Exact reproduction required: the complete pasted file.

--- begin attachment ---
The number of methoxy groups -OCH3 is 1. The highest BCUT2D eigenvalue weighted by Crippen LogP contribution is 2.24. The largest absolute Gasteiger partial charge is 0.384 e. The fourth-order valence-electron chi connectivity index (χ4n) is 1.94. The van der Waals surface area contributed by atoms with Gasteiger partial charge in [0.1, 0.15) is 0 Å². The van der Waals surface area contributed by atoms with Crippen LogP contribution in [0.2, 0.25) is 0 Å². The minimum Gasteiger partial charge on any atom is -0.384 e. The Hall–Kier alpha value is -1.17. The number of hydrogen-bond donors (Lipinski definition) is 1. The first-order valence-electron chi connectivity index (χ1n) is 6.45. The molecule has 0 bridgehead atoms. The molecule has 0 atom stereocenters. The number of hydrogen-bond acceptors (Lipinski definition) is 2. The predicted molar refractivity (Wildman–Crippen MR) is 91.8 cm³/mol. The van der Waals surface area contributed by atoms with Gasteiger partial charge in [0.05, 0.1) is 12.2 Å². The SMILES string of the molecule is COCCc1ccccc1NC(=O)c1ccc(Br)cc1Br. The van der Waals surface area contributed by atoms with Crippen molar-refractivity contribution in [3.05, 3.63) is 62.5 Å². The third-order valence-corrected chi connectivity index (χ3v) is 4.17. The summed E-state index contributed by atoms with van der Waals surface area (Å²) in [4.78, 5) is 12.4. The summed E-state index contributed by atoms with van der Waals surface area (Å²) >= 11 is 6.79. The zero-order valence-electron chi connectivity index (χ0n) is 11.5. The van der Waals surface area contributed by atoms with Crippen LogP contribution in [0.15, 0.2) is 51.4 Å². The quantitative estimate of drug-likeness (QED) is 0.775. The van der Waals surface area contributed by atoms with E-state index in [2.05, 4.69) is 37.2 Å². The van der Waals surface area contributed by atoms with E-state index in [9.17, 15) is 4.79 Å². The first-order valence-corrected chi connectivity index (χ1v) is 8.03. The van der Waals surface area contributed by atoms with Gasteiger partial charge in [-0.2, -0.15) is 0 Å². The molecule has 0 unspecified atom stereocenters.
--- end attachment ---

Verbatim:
The number of methoxy groups -OCH3 is 1. The highest BCUT2D eigenvalue weighted by Crippen LogP contribution is 2.24. The largest absolute Gasteiger partial charge is 0.384 e. The fourth-order valence-electron chi connectivity index (χ4n) is 1.94. The van der Waals surface area contributed by atoms with Gasteiger partial charge in [0.1, 0.15) is 0 Å². The van der Waals surface area contributed by atoms with Crippen LogP contribution in [0.2, 0.25) is 0 Å². The minimum Gasteiger partial charge on any atom is -0.384 e. The Hall–Kier alpha value is -1.17. The number of hydrogen-bond donors (Lipinski definition) is 1. The first-order valence-electron chi connectivity index (χ1n) is 6.45. The molecule has 0 bridgehead atoms. The molecule has 0 atom stereocenters. The number of hydrogen-bond acceptors (Lipinski definition) is 2. The predicted molar refractivity (Wildman–Crippen MR) is 91.8 cm³/mol. The van der Waals surface area contributed by atoms with Gasteiger partial charge in [0.05, 0.1) is 12.2 Å². The SMILES string of the molecule is COCCc1ccccc1NC(=O)c1ccc(Br)cc1Br. The van der Waals surface area contributed by atoms with Crippen molar-refractivity contribution in [3.05, 3.63) is 62.5 Å². The third-order valence-corrected chi connectivity index (χ3v) is 4.17. The summed E-state index contributed by atoms with van der Waals surface area (Å²) in [4.78, 5) is 12.4. The summed E-state index contributed by atoms with van der Waals surface area (Å²) >= 11 is 6.79. The zero-order valence-electron chi connectivity index (χ0n) is 11.5. The van der Waals surface area contributed by atoms with Crippen LogP contribution in [0.15, 0.2) is 51.4 Å². The quantitative estimate of drug-likeness (QED) is 0.775. The van der Waals surface area contributed by atoms with E-state index in [2.05, 4.69) is 37.2 Å². The van der Waals surface area contributed by atoms with E-state index in [9.17, 15) is 4.79 Å². The first-order valence-corrected chi connectivity index (χ1v) is 8.03. The van der Waals surface area contributed by atoms with Gasteiger partial charge in [-0.2, -0.15) is 0 Å². The molecule has 0 unspecified atom stereocenters.